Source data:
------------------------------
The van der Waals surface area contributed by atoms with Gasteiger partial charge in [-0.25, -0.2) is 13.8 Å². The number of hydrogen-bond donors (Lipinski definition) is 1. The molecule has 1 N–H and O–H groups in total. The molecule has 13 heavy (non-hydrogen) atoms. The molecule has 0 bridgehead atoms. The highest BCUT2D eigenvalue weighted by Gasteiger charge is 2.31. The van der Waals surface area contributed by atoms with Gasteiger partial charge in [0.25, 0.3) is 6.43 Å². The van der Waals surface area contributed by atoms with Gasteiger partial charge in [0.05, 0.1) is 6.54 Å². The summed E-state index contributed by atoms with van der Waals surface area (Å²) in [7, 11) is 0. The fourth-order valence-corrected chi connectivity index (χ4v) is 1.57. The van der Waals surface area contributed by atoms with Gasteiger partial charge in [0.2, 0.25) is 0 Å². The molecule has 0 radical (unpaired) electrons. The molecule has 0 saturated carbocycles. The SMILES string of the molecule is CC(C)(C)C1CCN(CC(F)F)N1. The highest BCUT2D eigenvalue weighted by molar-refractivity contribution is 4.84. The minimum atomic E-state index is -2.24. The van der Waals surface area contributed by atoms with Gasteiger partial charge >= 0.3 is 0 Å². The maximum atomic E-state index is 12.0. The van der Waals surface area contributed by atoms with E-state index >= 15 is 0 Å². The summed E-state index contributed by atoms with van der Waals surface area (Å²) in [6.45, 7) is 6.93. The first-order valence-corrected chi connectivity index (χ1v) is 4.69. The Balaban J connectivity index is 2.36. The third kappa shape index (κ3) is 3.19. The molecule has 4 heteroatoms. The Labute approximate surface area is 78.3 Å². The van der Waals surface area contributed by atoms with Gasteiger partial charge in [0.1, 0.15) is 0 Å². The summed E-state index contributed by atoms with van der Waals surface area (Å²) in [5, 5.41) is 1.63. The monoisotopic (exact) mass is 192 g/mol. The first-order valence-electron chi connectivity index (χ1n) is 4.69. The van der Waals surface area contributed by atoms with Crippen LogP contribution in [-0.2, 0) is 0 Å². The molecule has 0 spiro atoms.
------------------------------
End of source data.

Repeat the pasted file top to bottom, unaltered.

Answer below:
The van der Waals surface area contributed by atoms with Gasteiger partial charge in [-0.25, -0.2) is 13.8 Å². The number of hydrogen-bond donors (Lipinski definition) is 1. The molecule has 1 N–H and O–H groups in total. The molecule has 13 heavy (non-hydrogen) atoms. The molecule has 0 bridgehead atoms. The highest BCUT2D eigenvalue weighted by Gasteiger charge is 2.31. The van der Waals surface area contributed by atoms with Gasteiger partial charge in [0.25, 0.3) is 6.43 Å². The van der Waals surface area contributed by atoms with Gasteiger partial charge in [0.05, 0.1) is 6.54 Å². The summed E-state index contributed by atoms with van der Waals surface area (Å²) in [7, 11) is 0. The fourth-order valence-corrected chi connectivity index (χ4v) is 1.57. The van der Waals surface area contributed by atoms with Gasteiger partial charge in [0.2, 0.25) is 0 Å². The molecule has 0 radical (unpaired) electrons. The molecule has 0 saturated carbocycles. The SMILES string of the molecule is CC(C)(C)C1CCN(CC(F)F)N1. The highest BCUT2D eigenvalue weighted by molar-refractivity contribution is 4.84. The minimum atomic E-state index is -2.24. The van der Waals surface area contributed by atoms with Gasteiger partial charge >= 0.3 is 0 Å². The maximum atomic E-state index is 12.0. The van der Waals surface area contributed by atoms with E-state index >= 15 is 0 Å². The summed E-state index contributed by atoms with van der Waals surface area (Å²) in [6.45, 7) is 6.93. The first-order valence-corrected chi connectivity index (χ1v) is 4.69. The Balaban J connectivity index is 2.36. The third kappa shape index (κ3) is 3.19. The molecule has 4 heteroatoms. The Labute approximate surface area is 78.3 Å². The van der Waals surface area contributed by atoms with Gasteiger partial charge in [0.1, 0.15) is 0 Å². The summed E-state index contributed by atoms with van der Waals surface area (Å²) in [5, 5.41) is 1.63. The monoisotopic (exact) mass is 192 g/mol. The first-order valence-electron chi connectivity index (χ1n) is 4.69. The van der Waals surface area contributed by atoms with Crippen LogP contribution in [-0.2, 0) is 0 Å². The molecule has 0 spiro atoms.